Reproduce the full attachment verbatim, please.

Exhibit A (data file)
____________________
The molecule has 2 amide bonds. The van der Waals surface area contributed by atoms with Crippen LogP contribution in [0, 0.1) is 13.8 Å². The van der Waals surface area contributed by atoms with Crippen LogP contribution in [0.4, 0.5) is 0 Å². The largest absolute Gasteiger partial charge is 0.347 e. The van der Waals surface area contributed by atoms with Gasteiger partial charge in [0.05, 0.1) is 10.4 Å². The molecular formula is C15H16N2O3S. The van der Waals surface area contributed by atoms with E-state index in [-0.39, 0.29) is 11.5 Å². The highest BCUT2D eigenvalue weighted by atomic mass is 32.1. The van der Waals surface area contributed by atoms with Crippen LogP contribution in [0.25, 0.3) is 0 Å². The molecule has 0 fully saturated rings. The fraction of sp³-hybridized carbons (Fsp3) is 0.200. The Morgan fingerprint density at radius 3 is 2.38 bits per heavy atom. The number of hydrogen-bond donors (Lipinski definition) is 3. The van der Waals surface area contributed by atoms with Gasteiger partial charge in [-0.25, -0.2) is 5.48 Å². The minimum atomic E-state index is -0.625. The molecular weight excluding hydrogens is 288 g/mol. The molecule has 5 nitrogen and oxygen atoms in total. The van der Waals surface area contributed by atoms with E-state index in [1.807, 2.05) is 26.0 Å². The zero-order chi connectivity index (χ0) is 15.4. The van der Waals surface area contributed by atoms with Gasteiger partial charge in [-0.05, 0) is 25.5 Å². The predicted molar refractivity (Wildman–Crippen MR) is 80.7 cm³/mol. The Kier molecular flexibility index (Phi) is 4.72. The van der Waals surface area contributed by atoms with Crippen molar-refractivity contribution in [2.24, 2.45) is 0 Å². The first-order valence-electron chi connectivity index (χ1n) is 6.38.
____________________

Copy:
The molecule has 2 amide bonds. The van der Waals surface area contributed by atoms with Crippen LogP contribution in [0, 0.1) is 13.8 Å². The van der Waals surface area contributed by atoms with Crippen LogP contribution in [0.4, 0.5) is 0 Å². The largest absolute Gasteiger partial charge is 0.347 e. The van der Waals surface area contributed by atoms with Gasteiger partial charge in [0.05, 0.1) is 10.4 Å². The molecular formula is C15H16N2O3S. The van der Waals surface area contributed by atoms with E-state index in [-0.39, 0.29) is 11.5 Å². The highest BCUT2D eigenvalue weighted by atomic mass is 32.1. The van der Waals surface area contributed by atoms with Crippen LogP contribution in [0.25, 0.3) is 0 Å². The molecule has 0 fully saturated rings. The fraction of sp³-hybridized carbons (Fsp3) is 0.200. The Morgan fingerprint density at radius 3 is 2.38 bits per heavy atom. The number of hydrogen-bond donors (Lipinski definition) is 3. The van der Waals surface area contributed by atoms with Gasteiger partial charge in [-0.25, -0.2) is 5.48 Å². The minimum atomic E-state index is -0.625. The molecular weight excluding hydrogens is 288 g/mol. The molecule has 5 nitrogen and oxygen atoms in total. The van der Waals surface area contributed by atoms with E-state index in [1.807, 2.05) is 26.0 Å². The zero-order chi connectivity index (χ0) is 15.4. The van der Waals surface area contributed by atoms with Gasteiger partial charge in [-0.05, 0) is 25.5 Å². The predicted molar refractivity (Wildman–Crippen MR) is 80.7 cm³/mol. The Kier molecular flexibility index (Phi) is 4.72. The van der Waals surface area contributed by atoms with Crippen molar-refractivity contribution in [2.24, 2.45) is 0 Å². The first-order valence-electron chi connectivity index (χ1n) is 6.38.